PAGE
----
Nov 28, 2008

Thanksgiving in Saipan: Dinner at the Maycocks

Happy Thanksgiving 2008! All 20 guests gathered at our table.

What's Thanksgiving without an abundance of good food and an abundance of good friends? We had both once again, with our annual Thanksgiving dinner at our house.

The Guests

1st/2nd Grade teacher Cristina Sanchez and one of my former students, Fredo Paez

One of my students, "Little Sister", with Virle Gayatin, our office manager and accountant, and Elijah

Twyla Seaton, the newest dental hygienist at the SDA Clinic, with Carol's youngest son.

7/8 Homeroom teacher Nicole French, Andrea Stafford (the wife of Mike Stafford, one of the dentists at the SDA Clinic), and Carol Paez.

In foreground, Edna, our newest preschool teacher; On the couch, office assistant Megan "Mocca" McCollum, 5th/6th Homeroom teacher Girlie Zuinega holding one of the kids; standing, Joeie Verona, one our preschool teachers, holding another of the kids.

Antonee Aguilar, preschool teacher, and Mike Stafford.

At the Table

A view of the table from the other end.

Look at the Little Fella, sitting at the table like he's all grown up! So cute! That's our 5/6 homeroom teacher, Girlie Zuinega, holding him. She's one of Elijah's biggest fans!

Girlie and Elijah

The Game
After a delicious dinner with all the traditional favorites, we gathered in the living room to play "Mafia", an endlessly entertaining parlor game introduced to us by some of our teachers one Saturday night a month or two ago. It's simple to play--all you need is a deck of cards, but the variations of experiences, depending on who you "are" in the game make it quite fun. Here's how it works:

Each person draws a card from the deck. Some people will be "mafia" if they draw a jack, at least one player will be a doctor (if he or she draws a queen), some players will police (if they draw a king) and all the rest of players will be ordinary "townspeople." After everyone knows their identity, the cards are returned to the deck and the game begins.

For each round, there is a narrator that does not actually play the game but directs the action. The narrator instructs everyone to "go to sleep" which means everyone closes their eyes. Then the narrator instructs the mafia to open their eyes and silently point out someone they want to "kill." When the mafia agree on someone they are instructed to "go back to sleep." Then the narrator instructs the doctor to open his or her eyes and point to someone they want to "save" (they may choose to save themselves too). Keep in mind that they do not know who the mafia have targeted so they are giving their best guess as to who needs to be saved. The doctor then goes back to sleep and the cops are instructed to wake up and agree on a player. The narrator will then nod his or her head if that person is a mafia or shake his or her head of the person is not. Thus the police can over the course of the game narrow down the list of suspected mafia.

After the police have made their selection, everyone in the town is instructed to wake up and is informed that the player the mafia targeted has been killed. The townspeople must then decide on who among the players they want to formally accuse of being members of the mafia. Once the formal accusations have been made (usually after much arguing and defending on the part of all the players), then a vote is taken and the person with the most votes is out of the game. At that point they will reveal whether they indeed were the mafia or whether the townspeople guessed wrong and killed off one of their own.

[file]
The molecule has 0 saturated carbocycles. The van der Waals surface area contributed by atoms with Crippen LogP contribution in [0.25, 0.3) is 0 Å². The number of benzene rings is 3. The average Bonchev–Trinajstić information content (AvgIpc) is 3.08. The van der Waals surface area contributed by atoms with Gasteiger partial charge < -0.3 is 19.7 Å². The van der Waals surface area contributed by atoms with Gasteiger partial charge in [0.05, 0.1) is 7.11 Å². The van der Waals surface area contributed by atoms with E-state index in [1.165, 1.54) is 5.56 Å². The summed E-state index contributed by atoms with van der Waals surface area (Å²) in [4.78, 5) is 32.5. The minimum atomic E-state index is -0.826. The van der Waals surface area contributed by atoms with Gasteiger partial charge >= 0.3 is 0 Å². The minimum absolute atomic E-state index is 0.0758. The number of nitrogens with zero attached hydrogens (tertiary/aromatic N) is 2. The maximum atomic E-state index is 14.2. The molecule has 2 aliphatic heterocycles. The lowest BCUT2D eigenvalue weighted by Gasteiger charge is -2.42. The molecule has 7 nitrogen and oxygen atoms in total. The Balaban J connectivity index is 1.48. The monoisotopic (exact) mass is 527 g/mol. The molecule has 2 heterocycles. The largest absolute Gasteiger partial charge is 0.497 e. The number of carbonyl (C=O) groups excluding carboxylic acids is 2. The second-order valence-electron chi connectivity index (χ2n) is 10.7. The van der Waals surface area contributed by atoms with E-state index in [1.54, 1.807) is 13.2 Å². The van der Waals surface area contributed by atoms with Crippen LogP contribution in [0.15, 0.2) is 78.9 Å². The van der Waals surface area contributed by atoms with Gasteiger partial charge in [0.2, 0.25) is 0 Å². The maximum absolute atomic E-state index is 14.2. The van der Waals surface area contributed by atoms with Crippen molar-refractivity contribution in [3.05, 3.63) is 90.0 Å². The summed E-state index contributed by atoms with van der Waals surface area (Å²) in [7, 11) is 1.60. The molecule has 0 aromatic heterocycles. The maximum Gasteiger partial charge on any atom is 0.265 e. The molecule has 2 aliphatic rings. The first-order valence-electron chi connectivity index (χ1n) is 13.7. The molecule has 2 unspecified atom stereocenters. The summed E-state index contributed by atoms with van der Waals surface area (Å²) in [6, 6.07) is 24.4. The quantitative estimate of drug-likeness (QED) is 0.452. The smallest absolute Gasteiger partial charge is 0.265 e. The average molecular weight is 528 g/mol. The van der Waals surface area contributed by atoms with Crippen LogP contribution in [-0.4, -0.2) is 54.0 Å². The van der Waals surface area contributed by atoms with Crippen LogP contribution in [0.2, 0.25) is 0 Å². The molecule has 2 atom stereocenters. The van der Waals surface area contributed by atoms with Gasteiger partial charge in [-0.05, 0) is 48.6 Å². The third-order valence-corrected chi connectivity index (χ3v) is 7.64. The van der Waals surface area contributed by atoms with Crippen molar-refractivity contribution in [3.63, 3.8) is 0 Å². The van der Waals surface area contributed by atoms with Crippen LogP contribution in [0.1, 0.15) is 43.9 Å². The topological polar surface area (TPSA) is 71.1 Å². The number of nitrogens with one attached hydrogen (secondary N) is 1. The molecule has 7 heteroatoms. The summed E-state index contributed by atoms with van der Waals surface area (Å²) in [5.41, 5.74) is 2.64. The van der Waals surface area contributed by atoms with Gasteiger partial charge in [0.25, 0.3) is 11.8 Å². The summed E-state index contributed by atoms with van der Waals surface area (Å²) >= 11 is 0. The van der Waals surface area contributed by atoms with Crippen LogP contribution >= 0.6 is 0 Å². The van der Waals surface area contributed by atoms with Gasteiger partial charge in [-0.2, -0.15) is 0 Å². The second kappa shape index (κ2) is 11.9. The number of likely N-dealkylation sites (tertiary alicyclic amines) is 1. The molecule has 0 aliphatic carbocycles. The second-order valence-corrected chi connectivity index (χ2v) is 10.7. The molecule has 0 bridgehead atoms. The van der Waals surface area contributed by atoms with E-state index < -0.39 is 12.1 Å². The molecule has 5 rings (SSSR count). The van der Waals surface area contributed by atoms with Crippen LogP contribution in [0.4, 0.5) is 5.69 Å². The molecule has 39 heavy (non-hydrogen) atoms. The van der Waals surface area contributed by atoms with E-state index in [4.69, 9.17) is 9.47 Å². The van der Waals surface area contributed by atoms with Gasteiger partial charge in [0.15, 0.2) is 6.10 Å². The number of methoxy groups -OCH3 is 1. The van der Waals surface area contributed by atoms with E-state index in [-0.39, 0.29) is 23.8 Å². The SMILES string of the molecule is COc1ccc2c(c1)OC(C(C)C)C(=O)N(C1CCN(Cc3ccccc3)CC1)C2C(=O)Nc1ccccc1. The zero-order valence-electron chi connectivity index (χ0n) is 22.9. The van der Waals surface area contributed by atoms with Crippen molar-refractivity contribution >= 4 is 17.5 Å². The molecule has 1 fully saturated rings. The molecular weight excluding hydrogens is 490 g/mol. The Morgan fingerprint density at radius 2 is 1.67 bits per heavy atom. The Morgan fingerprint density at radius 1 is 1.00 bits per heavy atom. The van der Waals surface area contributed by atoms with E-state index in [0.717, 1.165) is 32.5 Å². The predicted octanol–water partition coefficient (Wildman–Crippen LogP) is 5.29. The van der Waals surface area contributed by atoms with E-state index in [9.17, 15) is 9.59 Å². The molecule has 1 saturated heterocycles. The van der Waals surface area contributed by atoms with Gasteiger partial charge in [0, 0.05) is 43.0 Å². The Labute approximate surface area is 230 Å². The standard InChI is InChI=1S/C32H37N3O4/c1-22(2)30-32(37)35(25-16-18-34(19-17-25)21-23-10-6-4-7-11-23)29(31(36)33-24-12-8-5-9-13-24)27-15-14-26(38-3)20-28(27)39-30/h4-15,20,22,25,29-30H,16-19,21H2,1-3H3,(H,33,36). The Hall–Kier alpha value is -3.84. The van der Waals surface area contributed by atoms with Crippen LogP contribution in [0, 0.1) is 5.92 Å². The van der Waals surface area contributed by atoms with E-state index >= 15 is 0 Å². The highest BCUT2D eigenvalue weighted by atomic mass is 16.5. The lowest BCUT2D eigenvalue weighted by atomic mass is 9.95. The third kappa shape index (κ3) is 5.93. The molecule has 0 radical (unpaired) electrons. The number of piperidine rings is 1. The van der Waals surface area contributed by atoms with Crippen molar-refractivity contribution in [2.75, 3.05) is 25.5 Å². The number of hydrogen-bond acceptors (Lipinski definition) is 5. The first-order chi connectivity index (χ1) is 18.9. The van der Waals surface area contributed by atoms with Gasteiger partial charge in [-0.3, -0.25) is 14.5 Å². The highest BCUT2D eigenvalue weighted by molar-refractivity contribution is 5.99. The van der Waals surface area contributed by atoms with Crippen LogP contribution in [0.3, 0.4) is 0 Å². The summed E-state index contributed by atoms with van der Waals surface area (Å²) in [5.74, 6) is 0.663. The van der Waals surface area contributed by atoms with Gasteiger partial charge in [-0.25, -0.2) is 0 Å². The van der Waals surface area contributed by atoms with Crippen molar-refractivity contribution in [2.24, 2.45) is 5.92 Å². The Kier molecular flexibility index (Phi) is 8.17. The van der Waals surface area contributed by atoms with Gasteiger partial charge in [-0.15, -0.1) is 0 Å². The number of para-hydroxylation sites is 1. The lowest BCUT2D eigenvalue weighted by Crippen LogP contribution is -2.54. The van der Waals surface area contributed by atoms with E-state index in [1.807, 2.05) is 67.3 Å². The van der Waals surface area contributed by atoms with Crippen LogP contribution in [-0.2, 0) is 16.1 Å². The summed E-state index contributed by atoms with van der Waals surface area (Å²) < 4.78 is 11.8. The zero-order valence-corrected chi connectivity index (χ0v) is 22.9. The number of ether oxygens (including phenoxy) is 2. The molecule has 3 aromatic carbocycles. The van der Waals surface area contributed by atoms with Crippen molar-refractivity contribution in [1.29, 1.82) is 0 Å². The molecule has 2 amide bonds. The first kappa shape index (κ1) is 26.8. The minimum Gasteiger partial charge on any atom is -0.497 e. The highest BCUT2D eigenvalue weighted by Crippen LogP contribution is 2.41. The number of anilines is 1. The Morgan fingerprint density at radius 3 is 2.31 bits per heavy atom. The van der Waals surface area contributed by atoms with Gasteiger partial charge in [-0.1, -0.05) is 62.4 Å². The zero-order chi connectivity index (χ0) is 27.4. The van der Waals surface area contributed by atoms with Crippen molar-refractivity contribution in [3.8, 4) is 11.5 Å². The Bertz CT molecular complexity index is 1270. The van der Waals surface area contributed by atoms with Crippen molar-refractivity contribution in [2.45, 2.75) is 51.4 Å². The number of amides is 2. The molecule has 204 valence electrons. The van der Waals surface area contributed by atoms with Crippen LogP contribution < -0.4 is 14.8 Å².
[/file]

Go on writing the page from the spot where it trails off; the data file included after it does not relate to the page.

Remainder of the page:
The goal of the game, if you are a member of the mafia is to avoid detection. If you are not a mafia member, your goal is to figure out who is a mafia member and eliminate them from the game. The game ends when either the mafia outnumber the townspeople, or all of the mafia are eliminated (in our game, with 15 people playing we had three mafia, 2-3 police officers, and one doctor).

It is way more fun than my description probably sounds. Once you get started it's hard to stop. As soon as we finish a game everyone always wants to play one more round. Even when you're eliminated, it's still fun because then you can keep your eyes open when everyone else is asleep, know who the mafia is and watch in fascination to see whether the remaining players will catch them. The last round of our last game that we played, was as good as any movie, complete with surprise twists! You can have a lot of fun with your "characters" too. Twyla, who always drew the townsperson card throughout the evening, played a really strong game--I called her the Crusader for Justice and the Vigilante because of her bold pursuit of anyone she thought was the mafia. Cristina was a classic cop, methodically working to catch the mafia (though in that final game, in a move of smooth criminality, Antonee--one the best mafia of the evening--shut her down just when she finally figured out that he--who had been sitting quietly next to her on the couch--was the last remaining mafia, thus preventing her from revealing his identity). Fredo, who drew the doctor card twice during the evening proved quite adept at being able to correctly guess who to save thus thwarting the mafia's plans on several occasions.

It was a really fun way to round out the evening. I might see if I can get my family to play it when we're visiting them in the States this Christmas!

All in all, it was a happy Thanksgiving!

One Hill

Me at the top of Mt. Topachau at the end of my second Turkey Trot, Thanksgiving Day, November 27, 2008. I ran the whole way, which was my goal, but there was really only one hill that mattered.